In 19 out of 20 cases, the defense is unavailable, having resulted from guessing and speculation.
Under principles of Common Law there is the assumption that dogs are harmless unless they have previously demonstrated a vicious propensity. This often leads to the related assumption that victims of dog attack have provoked or otherwise precipitated the attack. However, those studies which have attempted to document the context in which an attack has occurred generally show that bite victims are rarely engaging in activity that could legally be considered provocation (i.e., causing physical injury to the animal). In the non-fatal bites surveyed by Beck et al. (1975), the victims had no interaction with the dog, or were walking or sitting in 75% of the cases. In 9.6% the victim was playing with the dog and in only 6.5% could the victim's behavior be classified as provocative. (Lockwood, The Ethology and Epidemiology of Canine Aggression, in James Serpell (ed.) The Domestic Dog: Its Evolution, Behavior & Interactions with People, (Cambridge, U.K.: Cambridge Univ. Press), pp. 132-138.)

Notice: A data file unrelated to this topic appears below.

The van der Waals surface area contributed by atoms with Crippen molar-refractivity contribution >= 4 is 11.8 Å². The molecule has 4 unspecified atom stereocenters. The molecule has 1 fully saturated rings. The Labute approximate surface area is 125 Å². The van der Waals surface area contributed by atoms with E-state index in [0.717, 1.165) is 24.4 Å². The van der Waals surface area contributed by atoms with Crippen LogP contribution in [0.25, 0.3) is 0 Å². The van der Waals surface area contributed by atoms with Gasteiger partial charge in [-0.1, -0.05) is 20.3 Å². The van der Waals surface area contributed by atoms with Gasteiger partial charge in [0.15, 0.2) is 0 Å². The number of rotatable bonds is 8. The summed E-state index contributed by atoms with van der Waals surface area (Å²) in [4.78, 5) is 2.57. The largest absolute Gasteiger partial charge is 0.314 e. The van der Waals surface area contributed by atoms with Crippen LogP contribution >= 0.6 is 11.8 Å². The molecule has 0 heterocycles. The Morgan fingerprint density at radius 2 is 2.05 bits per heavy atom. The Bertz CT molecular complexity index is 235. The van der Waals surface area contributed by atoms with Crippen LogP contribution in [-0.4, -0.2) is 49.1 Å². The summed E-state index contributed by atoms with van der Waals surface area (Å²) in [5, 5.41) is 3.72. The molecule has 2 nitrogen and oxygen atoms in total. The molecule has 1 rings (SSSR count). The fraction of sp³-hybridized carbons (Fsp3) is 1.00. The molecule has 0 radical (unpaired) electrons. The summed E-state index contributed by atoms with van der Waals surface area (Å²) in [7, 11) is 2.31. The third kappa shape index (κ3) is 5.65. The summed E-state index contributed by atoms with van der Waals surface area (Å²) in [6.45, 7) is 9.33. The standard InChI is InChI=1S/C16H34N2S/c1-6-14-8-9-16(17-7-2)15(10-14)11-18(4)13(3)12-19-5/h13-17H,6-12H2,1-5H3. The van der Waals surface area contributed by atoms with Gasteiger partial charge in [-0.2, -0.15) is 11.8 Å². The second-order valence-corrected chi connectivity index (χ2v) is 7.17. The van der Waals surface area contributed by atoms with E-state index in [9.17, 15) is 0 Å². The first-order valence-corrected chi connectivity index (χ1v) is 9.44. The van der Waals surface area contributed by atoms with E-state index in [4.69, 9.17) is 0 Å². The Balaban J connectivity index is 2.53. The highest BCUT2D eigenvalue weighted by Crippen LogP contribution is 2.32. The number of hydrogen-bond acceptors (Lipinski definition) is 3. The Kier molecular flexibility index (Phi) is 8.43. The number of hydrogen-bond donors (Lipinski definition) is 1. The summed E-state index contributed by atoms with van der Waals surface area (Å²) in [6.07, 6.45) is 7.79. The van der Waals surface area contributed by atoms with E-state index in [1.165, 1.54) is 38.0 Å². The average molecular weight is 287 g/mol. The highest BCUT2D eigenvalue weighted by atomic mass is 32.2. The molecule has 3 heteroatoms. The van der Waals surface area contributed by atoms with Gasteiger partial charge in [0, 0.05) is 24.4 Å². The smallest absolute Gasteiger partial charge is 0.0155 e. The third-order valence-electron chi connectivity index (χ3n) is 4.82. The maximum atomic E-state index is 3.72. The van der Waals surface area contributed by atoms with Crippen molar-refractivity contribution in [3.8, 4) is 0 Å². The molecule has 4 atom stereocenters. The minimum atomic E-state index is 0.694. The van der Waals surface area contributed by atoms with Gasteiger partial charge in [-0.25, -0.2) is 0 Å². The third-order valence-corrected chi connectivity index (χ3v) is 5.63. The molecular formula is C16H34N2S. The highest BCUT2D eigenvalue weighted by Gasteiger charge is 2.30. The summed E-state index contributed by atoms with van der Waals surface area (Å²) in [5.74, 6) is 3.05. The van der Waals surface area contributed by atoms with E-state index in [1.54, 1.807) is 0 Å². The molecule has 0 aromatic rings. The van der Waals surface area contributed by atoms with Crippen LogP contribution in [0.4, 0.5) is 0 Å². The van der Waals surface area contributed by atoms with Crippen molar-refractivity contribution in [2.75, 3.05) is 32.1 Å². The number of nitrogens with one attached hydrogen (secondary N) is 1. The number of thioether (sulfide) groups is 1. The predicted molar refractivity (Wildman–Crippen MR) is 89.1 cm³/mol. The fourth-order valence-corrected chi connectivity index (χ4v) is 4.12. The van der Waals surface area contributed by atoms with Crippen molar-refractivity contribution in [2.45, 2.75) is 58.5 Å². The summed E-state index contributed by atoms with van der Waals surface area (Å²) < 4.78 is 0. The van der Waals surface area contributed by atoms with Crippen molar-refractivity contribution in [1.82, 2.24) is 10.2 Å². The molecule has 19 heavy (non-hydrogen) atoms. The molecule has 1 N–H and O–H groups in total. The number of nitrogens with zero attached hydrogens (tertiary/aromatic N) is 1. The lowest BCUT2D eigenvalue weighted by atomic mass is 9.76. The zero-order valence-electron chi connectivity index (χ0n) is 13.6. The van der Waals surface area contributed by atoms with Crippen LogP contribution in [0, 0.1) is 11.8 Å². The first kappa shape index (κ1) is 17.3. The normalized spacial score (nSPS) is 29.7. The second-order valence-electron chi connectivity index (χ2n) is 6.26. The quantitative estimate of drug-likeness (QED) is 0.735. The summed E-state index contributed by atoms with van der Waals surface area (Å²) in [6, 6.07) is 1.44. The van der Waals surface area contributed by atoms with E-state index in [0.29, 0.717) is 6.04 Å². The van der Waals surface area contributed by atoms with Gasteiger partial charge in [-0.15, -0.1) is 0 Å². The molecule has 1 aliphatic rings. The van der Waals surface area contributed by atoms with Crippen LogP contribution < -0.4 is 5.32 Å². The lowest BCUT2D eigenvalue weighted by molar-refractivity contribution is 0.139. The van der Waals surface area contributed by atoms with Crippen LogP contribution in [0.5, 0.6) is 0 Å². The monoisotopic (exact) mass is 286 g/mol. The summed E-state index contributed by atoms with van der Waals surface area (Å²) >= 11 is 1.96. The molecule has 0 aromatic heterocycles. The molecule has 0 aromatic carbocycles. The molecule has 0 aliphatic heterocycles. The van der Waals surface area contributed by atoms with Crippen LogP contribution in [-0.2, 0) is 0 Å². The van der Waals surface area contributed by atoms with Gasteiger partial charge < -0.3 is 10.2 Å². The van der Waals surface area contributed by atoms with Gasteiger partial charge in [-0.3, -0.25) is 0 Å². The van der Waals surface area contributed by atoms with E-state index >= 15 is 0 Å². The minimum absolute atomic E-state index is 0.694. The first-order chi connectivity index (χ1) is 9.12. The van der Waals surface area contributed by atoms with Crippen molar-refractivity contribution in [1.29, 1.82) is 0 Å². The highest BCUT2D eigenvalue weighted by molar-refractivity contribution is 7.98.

Research has established a number of factors associated with aggression, including the following:
Chaining and tethering
Chaining, tethering or tying a dog to a stationary object causes a dog to act viciously toward people.
- 26-28% of dogs involved in fatal attacks were chained at the time. Journal of the American Veterinary Medical Association: Dog Bite Related Fatalities from 1979 through 1988 by J. Sacks. R. W. Sattin, & S. E. Bonzo. Volume 262, pages 1489-1492.
- Since 2003, at least 450 Americans have been injured or killed by chained dogs; the majority of the victims were children. Chained Dog Attack Summaries by PETA.